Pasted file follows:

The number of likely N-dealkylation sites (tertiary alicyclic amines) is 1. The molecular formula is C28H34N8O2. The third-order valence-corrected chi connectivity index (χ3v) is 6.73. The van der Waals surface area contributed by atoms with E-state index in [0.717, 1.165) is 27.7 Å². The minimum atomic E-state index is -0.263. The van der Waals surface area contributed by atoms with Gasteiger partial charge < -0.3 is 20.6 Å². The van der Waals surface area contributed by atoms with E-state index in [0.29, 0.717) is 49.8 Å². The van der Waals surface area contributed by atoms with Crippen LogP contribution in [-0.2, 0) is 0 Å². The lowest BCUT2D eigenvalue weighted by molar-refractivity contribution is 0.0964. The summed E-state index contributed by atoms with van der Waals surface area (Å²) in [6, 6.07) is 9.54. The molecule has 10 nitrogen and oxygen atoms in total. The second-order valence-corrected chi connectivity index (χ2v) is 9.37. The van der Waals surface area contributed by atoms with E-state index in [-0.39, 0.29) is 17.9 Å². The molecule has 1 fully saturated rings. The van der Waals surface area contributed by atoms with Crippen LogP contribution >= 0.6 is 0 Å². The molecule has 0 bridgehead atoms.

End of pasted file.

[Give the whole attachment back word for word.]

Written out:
The number of likely N-dealkylation sites (tertiary alicyclic amines) is 1. The molecular formula is C28H34N8O2. The third-order valence-corrected chi connectivity index (χ3v) is 6.73. The van der Waals surface area contributed by atoms with E-state index in [0.717, 1.165) is 27.7 Å². The minimum atomic E-state index is -0.263. The van der Waals surface area contributed by atoms with Gasteiger partial charge < -0.3 is 20.6 Å². The van der Waals surface area contributed by atoms with E-state index in [0.29, 0.717) is 49.8 Å². The van der Waals surface area contributed by atoms with Crippen LogP contribution in [-0.2, 0) is 0 Å². The lowest BCUT2D eigenvalue weighted by molar-refractivity contribution is 0.0964. The summed E-state index contributed by atoms with van der Waals surface area (Å²) in [6, 6.07) is 9.54. The molecule has 10 nitrogen and oxygen atoms in total. The second-order valence-corrected chi connectivity index (χ2v) is 9.37. The van der Waals surface area contributed by atoms with E-state index in [-0.39, 0.29) is 17.9 Å². The molecule has 1 fully saturated rings. The van der Waals surface area contributed by atoms with Crippen LogP contribution >= 0.6 is 0 Å². The molecule has 0 bridgehead atoms.